The CEO of a nursing home in Arizona has been forced to resign after a woman in a vegetative state recently gave birth as a result of being sexually assaulted.

The chief executive of Hacienda HealthCare resigned on Monday, the company said in a statement. Bill Timmons, was unanimously accepted by its board of directors and had been chief executive for 28 years, according to David Leibowitz, a company spokesman.

Gary Orman, the executive vice president of the company’s board, said it would

“accept nothing less than a full accounting of this absolutely horrifying situation, an unprecedented case that has devastated everyone involved, from the victim and her family to Hacienda staff at every level of our organization.”

Hacienda HealthCare has been the target of backlash after the Phoenix Police Department announced last week that they opened an investigation into the circumstances surrounding the conception of the child, who was born last month to the unidentified woman.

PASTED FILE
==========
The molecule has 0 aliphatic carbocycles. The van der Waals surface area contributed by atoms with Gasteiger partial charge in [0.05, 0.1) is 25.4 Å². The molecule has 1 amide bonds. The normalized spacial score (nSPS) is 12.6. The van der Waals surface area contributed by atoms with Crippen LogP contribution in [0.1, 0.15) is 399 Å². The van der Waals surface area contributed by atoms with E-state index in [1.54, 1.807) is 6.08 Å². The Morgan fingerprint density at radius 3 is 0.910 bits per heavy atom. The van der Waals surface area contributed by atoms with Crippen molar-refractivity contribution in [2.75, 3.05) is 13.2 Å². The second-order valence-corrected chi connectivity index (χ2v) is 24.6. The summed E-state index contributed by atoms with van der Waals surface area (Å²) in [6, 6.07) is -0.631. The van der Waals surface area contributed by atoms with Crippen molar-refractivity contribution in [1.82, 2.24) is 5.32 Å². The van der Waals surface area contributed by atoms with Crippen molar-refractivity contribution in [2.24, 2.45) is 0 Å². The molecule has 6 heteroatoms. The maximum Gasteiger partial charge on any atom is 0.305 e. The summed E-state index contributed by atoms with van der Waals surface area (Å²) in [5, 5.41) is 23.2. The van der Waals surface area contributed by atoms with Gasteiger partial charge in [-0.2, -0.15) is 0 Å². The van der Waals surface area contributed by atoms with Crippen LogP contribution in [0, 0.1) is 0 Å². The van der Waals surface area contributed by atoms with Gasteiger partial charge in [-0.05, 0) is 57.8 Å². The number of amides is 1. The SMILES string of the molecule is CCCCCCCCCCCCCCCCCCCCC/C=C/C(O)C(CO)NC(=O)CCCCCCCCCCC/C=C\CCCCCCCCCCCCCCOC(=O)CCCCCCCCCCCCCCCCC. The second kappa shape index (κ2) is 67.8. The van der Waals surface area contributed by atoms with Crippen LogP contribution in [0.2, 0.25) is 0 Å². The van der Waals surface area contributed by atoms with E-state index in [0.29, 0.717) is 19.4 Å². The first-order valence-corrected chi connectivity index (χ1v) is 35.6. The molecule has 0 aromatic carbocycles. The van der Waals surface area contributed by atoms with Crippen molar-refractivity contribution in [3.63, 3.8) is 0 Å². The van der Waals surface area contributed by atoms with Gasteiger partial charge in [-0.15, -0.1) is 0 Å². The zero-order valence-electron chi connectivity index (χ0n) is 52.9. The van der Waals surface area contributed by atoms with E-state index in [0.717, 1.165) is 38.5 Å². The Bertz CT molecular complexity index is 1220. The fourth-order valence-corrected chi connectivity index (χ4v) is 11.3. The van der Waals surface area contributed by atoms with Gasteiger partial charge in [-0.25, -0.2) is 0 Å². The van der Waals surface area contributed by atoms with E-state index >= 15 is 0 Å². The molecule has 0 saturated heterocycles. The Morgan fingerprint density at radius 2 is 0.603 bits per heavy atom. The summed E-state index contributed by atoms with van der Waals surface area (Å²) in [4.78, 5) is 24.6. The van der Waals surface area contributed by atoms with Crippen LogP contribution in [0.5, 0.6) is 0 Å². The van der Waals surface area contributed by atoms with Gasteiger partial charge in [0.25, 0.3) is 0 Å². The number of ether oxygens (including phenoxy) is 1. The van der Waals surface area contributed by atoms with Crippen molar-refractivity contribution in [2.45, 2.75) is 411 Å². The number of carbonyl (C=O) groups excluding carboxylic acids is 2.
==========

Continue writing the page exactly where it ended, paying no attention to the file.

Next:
A spokeswoman at the Arizona Department of Health Services said it was also aware of the allegations and would conduct an inspection of the Hacienda Nursing Facility, NY Times reports. Records on the Medicare website reveal that the medical care center received a “below average” rating from health inspectors in 2017. The Centers for Medicare & Medicaid Services rated its quality of resident care as “much below average.”

“I want to assure our patients, their loved ones, our community partners, the agencies we do business with, Governor Ducey and the residents of Arizona, we will continue to cooperate with Phoenix Police and the investigating agencies at all levels in every way possible,” Mr. Orman said in the statement. “And we will do everything in our power to ensure the safety of every single one of our patients and our employees.”

This is not the first time the facility has been at the center of controversy. Back in 2013, the Arizona Department of Health Services found that a male employee mistreated some patients by making sexually explicit remarks about them, NY Times reports. However, a state report was later issued that had no proof of physical abuse at the center, and the employee in question had been fired.

In 2017, state investigators cited the facility for providing inadequate privacy to patients while they were naked or being showered, NY Times reports.

“Federal and state laws guarantee certain basic rights to all residents of this facility and they include the right to a dignified existence and to be treated with dignity,” a report issued at the time said.

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